- Master plans for Jennie Dean, Shirlington Park
- Design guidelines provide unique yet unifying designs
- Short, mid-term recommendations for Shirlington Dog Park
- Part of Four Mile Run Valley Initiative
The Arlington County Board today voted to adopt a Four Mile Run Valley Park Master Plan and Design Guidelines. The plan includes a comprehensive Master Plan for Jennie Dean Park and Shirlington Park, with short and mid-term recommendations for maintaining and improving Shirlington Dog Park.
Development of the plan, which covers the parks clustered along Four Mile Run and its environmentally sensitive riparian areas, was guided by the Four Mile Run Valley Policy Framework, adopted by the County Board in May 2018. The policy framework included final concept designs for both Jennie Dean Park and Shirlington Park.
“Four Mile Run Valley is home to 23 acres of parks that are rich in history and natural resources and beloved by Arlingtonians – and their dogs,” Arlington County Board Chair Katie Cristol said. “It is so exciting to, at long last, put in place a plan for Jennie Dean Park that will honor the legacy of Jennie Serapta Dean, whose work has shaped generations of Arlingtonians and of the Nauck neighborhood. Generations of Arlingtonians to come will benefit from the thoughtful effort made by the working group, staff, consultants and the community to develop this long-term blueprint for preserving and enhancing these recreational and natural treasures.”
The Board voted unanimously to adopt the Four Mile Run Valley Park Master Plan and and Design Guidelines.
Design Guidelines associated with the Master Plan detail both unifying and park-specific design recommendations. Universal design; safety and comfort; stormwater management; tree canopy and shade improvements; park furnishings; public art, and other common improvements will be included.
Jennie Dean Park
A two-phase plan for Jennie Dean Park, named for Jennie Serepta Dean, founder of the Manassas Industrial School for Colored Youth, will replace all existing park elements and reconfigure them. Several new parcels will be incorporated into the park to create a strong frontage along South Four Mile Run Drive.
Most of the park elements will be moved out of the Resource Protection Area (RPA) along Four Mile Run, and new casual use space will be created throughout the park (providing for areas of unprogrammed use, additional tree canopy and landscaping). The first phase of the redesign and construction will accommodate all the existing park features in its redeveloped arrangement, except for a second lighted tennis court (to be built during the second phase). The first phase is funded in the Fiscal Year (FY) 2019-2028 Capital Improvement Plan (CIP).
In the first phase, a lighted tennis court and a lighted basketball court will be installed. Two lighted diamond fields will be located on the west side of the park along South Nelson Street and a playground will be located just south of South Four Mile Run Drive. In the center of the park, there will be a lighted basketball court, one lighted tennis court, restrooms and two picnic shelters. Other Phase One improvements include parking on the east side of the park, frontage improvements and casual use space along S. Four Mile Run Drive and several new entrance gateways.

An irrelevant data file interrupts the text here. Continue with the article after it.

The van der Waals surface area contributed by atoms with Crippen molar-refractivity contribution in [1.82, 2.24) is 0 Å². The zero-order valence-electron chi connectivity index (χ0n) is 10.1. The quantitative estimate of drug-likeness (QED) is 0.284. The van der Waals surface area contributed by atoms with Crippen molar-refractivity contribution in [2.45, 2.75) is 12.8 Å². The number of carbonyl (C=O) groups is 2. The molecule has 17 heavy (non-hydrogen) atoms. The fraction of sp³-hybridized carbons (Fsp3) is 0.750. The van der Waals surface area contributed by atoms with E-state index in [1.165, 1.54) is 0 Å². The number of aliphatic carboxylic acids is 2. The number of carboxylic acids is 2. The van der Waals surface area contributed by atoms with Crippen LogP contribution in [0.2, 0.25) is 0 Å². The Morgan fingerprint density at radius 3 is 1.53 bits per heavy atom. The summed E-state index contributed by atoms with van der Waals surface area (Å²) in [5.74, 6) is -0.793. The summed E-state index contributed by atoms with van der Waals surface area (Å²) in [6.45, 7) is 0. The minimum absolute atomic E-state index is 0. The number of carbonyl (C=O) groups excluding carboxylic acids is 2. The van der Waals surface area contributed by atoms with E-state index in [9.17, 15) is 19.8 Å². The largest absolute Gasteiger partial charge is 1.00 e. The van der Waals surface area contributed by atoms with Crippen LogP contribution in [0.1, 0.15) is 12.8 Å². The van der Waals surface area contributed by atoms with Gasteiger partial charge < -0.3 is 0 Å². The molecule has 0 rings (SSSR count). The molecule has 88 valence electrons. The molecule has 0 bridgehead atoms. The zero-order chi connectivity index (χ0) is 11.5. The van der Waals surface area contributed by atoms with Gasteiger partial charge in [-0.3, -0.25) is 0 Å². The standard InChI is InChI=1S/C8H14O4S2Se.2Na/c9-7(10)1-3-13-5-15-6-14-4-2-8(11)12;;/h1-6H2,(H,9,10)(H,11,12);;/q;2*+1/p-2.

The second phase, to begin after more parcels on the northeast portion of the site can be acquired, will relocate the lighted basketball court to its new location south of the playground, and the second lighted tennis court will be installed within the lighted basketball court’s first-phase location. Casual use space will be expanded during the second phase, and a new entrance gateway will be built on the northeast corner along South Four Mile Run Drive.
The Shirlington Park master plan calls for pedestrian-friendly riparian access paths and overlooks of Four Mile Run within the 11.5-acre park along Four Mile Run Trail. Additional tree canopy, landscaping, and other associated amenities will be provided.
Shirlington Dog Park
Shirlington Dog Park will keep its existing size, configuration and character, with improvements recommended over time. Over the short-term, medium-term and long-term, minor physical improvements are recommended within the park. They will address erosion and water quality issues, including discontinuing mowing along the fence line to increase plant buffers and stabilize bare soil, and more plantings along the stream bank. More will be done to protect trees. More trash receptacles will be provided and signage and public education will be improved. Access to the stream will be limited to defined points.
Some 65 meetings were held under the Four Mile Run Valley Initiative, which includes the Park Master Plan process. The County Board held a work session in May 2017 to review progress and address specific questions; the Board also held a second work session in February 2018.
The final design process for Jennie Dean Phase I will begin later this year and involve the public in developing specific park design elements, including the playground, casual use space, landscape/hardscape design, public art and more. With community input the park design will celebrate Jennie Dean Park’s rich African American, recreational, industrial, and natural histories. This public engagement process will follow the County Manager’s Six-Step Public Engagement Guide for Capital Projects at the “Involve” level.
To learn more about the Master Plan for Four Mile Run Valley parks, and the extensive community process to develop the plan, visit the County website. Scroll to Item No. 61 on the agenda for the September Regular County Board Meeting.